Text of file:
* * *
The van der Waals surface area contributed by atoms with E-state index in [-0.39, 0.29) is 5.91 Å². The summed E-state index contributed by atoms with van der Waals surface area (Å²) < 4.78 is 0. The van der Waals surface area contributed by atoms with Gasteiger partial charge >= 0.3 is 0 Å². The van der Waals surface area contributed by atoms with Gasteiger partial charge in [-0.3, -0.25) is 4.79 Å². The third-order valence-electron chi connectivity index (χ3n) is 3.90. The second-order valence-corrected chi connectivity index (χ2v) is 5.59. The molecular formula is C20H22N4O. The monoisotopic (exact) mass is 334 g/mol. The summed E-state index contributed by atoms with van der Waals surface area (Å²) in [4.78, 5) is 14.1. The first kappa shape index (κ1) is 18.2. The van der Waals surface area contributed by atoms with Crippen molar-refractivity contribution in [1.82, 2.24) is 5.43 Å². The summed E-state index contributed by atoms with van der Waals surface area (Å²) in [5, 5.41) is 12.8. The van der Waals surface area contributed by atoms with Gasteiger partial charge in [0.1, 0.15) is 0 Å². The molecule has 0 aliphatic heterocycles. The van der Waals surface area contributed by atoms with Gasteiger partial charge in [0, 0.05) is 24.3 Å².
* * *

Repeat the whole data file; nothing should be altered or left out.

The van der Waals surface area contributed by atoms with E-state index in [-0.39, 0.29) is 5.91 Å². The summed E-state index contributed by atoms with van der Waals surface area (Å²) < 4.78 is 0. The van der Waals surface area contributed by atoms with Gasteiger partial charge >= 0.3 is 0 Å². The van der Waals surface area contributed by atoms with Gasteiger partial charge in [-0.3, -0.25) is 4.79 Å². The third-order valence-electron chi connectivity index (χ3n) is 3.90. The second-order valence-corrected chi connectivity index (χ2v) is 5.59. The molecular formula is C20H22N4O. The monoisotopic (exact) mass is 334 g/mol. The summed E-state index contributed by atoms with van der Waals surface area (Å²) in [4.78, 5) is 14.1. The first kappa shape index (κ1) is 18.2. The van der Waals surface area contributed by atoms with Crippen molar-refractivity contribution in [1.82, 2.24) is 5.43 Å². The summed E-state index contributed by atoms with van der Waals surface area (Å²) in [5, 5.41) is 12.8. The van der Waals surface area contributed by atoms with Gasteiger partial charge in [0.1, 0.15) is 0 Å². The molecule has 0 aliphatic heterocycles. The van der Waals surface area contributed by atoms with Gasteiger partial charge in [0, 0.05) is 24.3 Å².